Fly by Night, Cris and Clare Meyers

Fly by Night, Cris and Clare Meyers

Fly by Night (Criminal Elements #2)

Rook is screwed. His ex-boss burned him so thoroughly that most of his contacts won’t even give him the time of day, the team said ex-boss hoped to kill with him hold him responsible for the mess, and he’s methodically experimenting to see if life looks any better through the bottom of a bottle. That’s before the voices in his head decide to bitch-slap him from halfway across town and someone tries to blow up the one person still willing to speak to him…

Fly by Night is an excellent sequel to Playing with Fire, with the main focus passing to the maverick hacker and shape-shifter, Rook. While Rook manages to rub everyone the wrong way in the first novel, authors Cris and Clare Meyers have done a lot to make the character more easy to get along with in the first person view of him, and his malfunctioning magical gifts make an entertaining side-show to the main action.

A second book in a series isn’t always the easiest thing to pull off. However, this sequel manages to avoid inconsistencies in plot and characterisation, and pulls together an entertaining and action-filled story that gives tantalising glimpses of the likely series story arc moving forward. These books are also by and large well-edited, which I always deeply appreciate, and the magic system has some convincing and occasionally hilarious downsides. Definitely something worth picking up for anyone’s urban fantasy collection.

Playing With Fire, Cris and Clare Meyers

Playing With Fire, Cris and Clare Meyers

Playing with Fire: Criminal Elements #1

Playing With Fire is an urban fantasy set in the underground world of international crime, where the top operators use magic to augment their more mundane skills. Renée Devereaux is a professional thief, flying about as far under the radar as she can. Sam ‘Stone’ Anders is a hitman for hire. When they meet on a job in Russia, the fact that the job requires both of their diverse skill sets turns out to not even be the strangest thing about it, and it takes all Renee’s magic with stealth and Stone’s destructive Talent with fire for them both to escape with their hides intact. Nearly fifteen years later, when a chance to take out the man who set them up in Russia comes their way, they’re both more than ready to accept the challenge…

Renée and Stone make for interesting protagonists; they initially come across as the French chick and the all-American hero, but they develop into much stronger, more original presences in the story, adding their own unique quirks. While all the characters are written very much in the present, the interactions are really one of the high points in the book, especially once the secondary characters are introduced. There are plenty of hints of more back story to be uncovered, and as this is the first in a series, it’s not much of a stretch to assume that details will be forthcoming as the series unfolds. Rook, Grace, and Medium make a quality supporting cast.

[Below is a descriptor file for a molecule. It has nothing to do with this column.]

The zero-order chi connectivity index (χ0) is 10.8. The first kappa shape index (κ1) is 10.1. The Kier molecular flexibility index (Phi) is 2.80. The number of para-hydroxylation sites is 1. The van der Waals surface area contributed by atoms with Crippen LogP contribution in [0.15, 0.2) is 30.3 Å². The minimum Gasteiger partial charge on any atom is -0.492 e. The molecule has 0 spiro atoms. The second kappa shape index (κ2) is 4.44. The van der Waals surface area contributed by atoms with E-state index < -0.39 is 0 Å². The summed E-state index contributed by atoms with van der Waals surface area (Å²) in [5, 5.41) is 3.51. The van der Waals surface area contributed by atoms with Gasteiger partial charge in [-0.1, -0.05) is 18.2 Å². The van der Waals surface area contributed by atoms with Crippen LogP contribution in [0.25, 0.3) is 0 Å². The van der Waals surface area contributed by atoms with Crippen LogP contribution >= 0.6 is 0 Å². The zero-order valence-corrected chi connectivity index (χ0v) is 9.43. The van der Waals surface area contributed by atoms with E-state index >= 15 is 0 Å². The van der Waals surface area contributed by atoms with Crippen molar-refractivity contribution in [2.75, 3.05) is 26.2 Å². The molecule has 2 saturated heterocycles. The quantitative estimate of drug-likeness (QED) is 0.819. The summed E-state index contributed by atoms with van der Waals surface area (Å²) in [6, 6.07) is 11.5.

I felt that there were areas where the tension could potentially have been made a little more of; Renée and Stone are written as highly competent, and in places, it made it hard to worry too much about their long-term well-being. The magic structure has some particularly nice touches, realistically written and with enough downsides to make it plausible, and it added an excellent thread of ‘power corrupts’ to the overall plot. The book was also editorially solid, which I always appreciate. Taken all in all, this is a very enjoyable story, a strong series-starter – I look forwards to seeing what authors Cris and Clare Meyers do with the next couple of books.

Oubliette, Vanta M Black

Oubliette, Vanta M Black

Oubliette: A Forgotten Little Place

Veronica’s interior design business is failing when she gets a call from France early one morning. The call is the opportunity of a lifetime – an offer to renovate an ancient chateau in the Loire Valley, the traditional holiday destination of French royalty, all expenses paid. Veronica and her sister, Nikki, both agree that a few months working on a French chateau sounds like just what a couple of poor American girls need. What neither of them realises is that the Chateau du Feu Ardent isn’t just a medieval French castle, but more a thin veneer over a yawning pit of history.

Oubliette: A Forgotten Little Place is a nicely-paced urban fantasy spiced with just enough horror to keep a reader’s attention. The characters are a particularly strong point of this book: Nikki, especially, shines as a trashy, selfish type, guaranteed to get a reader response. The utter normality of the characters, and their typically American complacency, is a particularly nice offset to the horror aspects of the plot. It’s a classic plot construct because it works, and this story is no exception. Vanta M. Black has done an excellent job of weaving in the cameo stories of the castle’s past inhabitants and keeping all the various storylines in sync for the final twist. I can recommend this book to anyone who likes their legends with a little darkness.